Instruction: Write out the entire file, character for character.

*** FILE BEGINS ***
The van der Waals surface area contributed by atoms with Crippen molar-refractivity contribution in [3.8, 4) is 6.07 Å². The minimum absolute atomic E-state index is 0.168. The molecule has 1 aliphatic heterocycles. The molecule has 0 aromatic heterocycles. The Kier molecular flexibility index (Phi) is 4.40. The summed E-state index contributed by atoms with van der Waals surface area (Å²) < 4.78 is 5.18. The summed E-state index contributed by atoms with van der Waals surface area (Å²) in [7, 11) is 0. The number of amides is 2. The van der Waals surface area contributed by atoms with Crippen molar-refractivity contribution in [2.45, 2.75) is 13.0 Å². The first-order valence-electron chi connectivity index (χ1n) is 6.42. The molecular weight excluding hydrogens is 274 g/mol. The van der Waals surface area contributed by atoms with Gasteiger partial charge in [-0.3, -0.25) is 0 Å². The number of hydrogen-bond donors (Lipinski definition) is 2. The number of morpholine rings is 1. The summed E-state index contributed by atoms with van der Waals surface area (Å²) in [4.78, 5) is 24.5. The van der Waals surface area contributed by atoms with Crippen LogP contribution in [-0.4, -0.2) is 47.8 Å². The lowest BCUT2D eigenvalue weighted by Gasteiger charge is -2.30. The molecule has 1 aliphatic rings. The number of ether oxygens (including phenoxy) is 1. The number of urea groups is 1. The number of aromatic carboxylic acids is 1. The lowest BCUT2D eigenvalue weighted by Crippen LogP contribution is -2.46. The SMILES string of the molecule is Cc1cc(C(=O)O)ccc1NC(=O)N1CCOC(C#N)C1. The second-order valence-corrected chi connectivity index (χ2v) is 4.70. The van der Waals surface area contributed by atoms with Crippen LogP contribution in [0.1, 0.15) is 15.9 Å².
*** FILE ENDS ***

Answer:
The van der Waals surface area contributed by atoms with Crippen molar-refractivity contribution in [3.8, 4) is 6.07 Å². The minimum absolute atomic E-state index is 0.168. The molecule has 1 aliphatic heterocycles. The molecule has 0 aromatic heterocycles. The Kier molecular flexibility index (Phi) is 4.40. The summed E-state index contributed by atoms with van der Waals surface area (Å²) < 4.78 is 5.18. The summed E-state index contributed by atoms with van der Waals surface area (Å²) in [7, 11) is 0. The number of amides is 2. The van der Waals surface area contributed by atoms with Crippen molar-refractivity contribution in [2.45, 2.75) is 13.0 Å². The first-order valence-electron chi connectivity index (χ1n) is 6.42. The molecular weight excluding hydrogens is 274 g/mol. The van der Waals surface area contributed by atoms with Gasteiger partial charge in [-0.3, -0.25) is 0 Å². The number of hydrogen-bond donors (Lipinski definition) is 2. The number of morpholine rings is 1. The summed E-state index contributed by atoms with van der Waals surface area (Å²) in [4.78, 5) is 24.5. The van der Waals surface area contributed by atoms with Crippen LogP contribution in [-0.4, -0.2) is 47.8 Å². The lowest BCUT2D eigenvalue weighted by Gasteiger charge is -2.30. The molecule has 1 aliphatic rings. The number of ether oxygens (including phenoxy) is 1. The number of urea groups is 1. The number of aromatic carboxylic acids is 1. The lowest BCUT2D eigenvalue weighted by Crippen LogP contribution is -2.46. The SMILES string of the molecule is Cc1cc(C(=O)O)ccc1NC(=O)N1CCOC(C#N)C1. The second-order valence-corrected chi connectivity index (χ2v) is 4.70. The van der Waals surface area contributed by atoms with Crippen LogP contribution in [0.1, 0.15) is 15.9 Å².